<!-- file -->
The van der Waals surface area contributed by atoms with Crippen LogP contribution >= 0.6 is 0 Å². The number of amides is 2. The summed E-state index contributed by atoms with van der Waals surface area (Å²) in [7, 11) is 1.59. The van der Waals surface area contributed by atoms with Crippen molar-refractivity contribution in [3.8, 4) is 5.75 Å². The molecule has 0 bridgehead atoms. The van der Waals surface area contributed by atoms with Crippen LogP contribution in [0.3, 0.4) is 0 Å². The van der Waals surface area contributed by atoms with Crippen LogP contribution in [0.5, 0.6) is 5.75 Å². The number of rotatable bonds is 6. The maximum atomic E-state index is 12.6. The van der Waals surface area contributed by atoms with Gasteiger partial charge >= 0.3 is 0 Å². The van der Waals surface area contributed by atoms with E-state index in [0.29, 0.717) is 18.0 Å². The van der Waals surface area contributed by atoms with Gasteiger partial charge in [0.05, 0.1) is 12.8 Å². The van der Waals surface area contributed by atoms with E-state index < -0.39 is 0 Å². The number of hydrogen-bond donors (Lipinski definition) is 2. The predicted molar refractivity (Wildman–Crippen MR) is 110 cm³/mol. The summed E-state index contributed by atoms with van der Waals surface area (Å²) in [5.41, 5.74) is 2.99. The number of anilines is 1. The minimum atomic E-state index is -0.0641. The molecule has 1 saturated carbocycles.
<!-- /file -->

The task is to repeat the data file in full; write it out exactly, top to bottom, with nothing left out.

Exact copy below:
The van der Waals surface area contributed by atoms with Crippen LogP contribution >= 0.6 is 0 Å². The number of amides is 2. The summed E-state index contributed by atoms with van der Waals surface area (Å²) in [7, 11) is 1.59. The van der Waals surface area contributed by atoms with Crippen molar-refractivity contribution in [3.8, 4) is 5.75 Å². The molecule has 0 bridgehead atoms. The van der Waals surface area contributed by atoms with Crippen LogP contribution in [0.3, 0.4) is 0 Å². The van der Waals surface area contributed by atoms with Crippen LogP contribution in [0.5, 0.6) is 5.75 Å². The number of rotatable bonds is 6. The maximum atomic E-state index is 12.6. The van der Waals surface area contributed by atoms with Gasteiger partial charge >= 0.3 is 0 Å². The van der Waals surface area contributed by atoms with E-state index in [0.29, 0.717) is 18.0 Å². The van der Waals surface area contributed by atoms with Gasteiger partial charge in [0.05, 0.1) is 12.8 Å². The van der Waals surface area contributed by atoms with E-state index < -0.39 is 0 Å². The number of hydrogen-bond donors (Lipinski definition) is 2. The predicted molar refractivity (Wildman–Crippen MR) is 110 cm³/mol. The summed E-state index contributed by atoms with van der Waals surface area (Å²) in [5.41, 5.74) is 2.99. The number of anilines is 1. The minimum atomic E-state index is -0.0641. The molecule has 1 saturated carbocycles.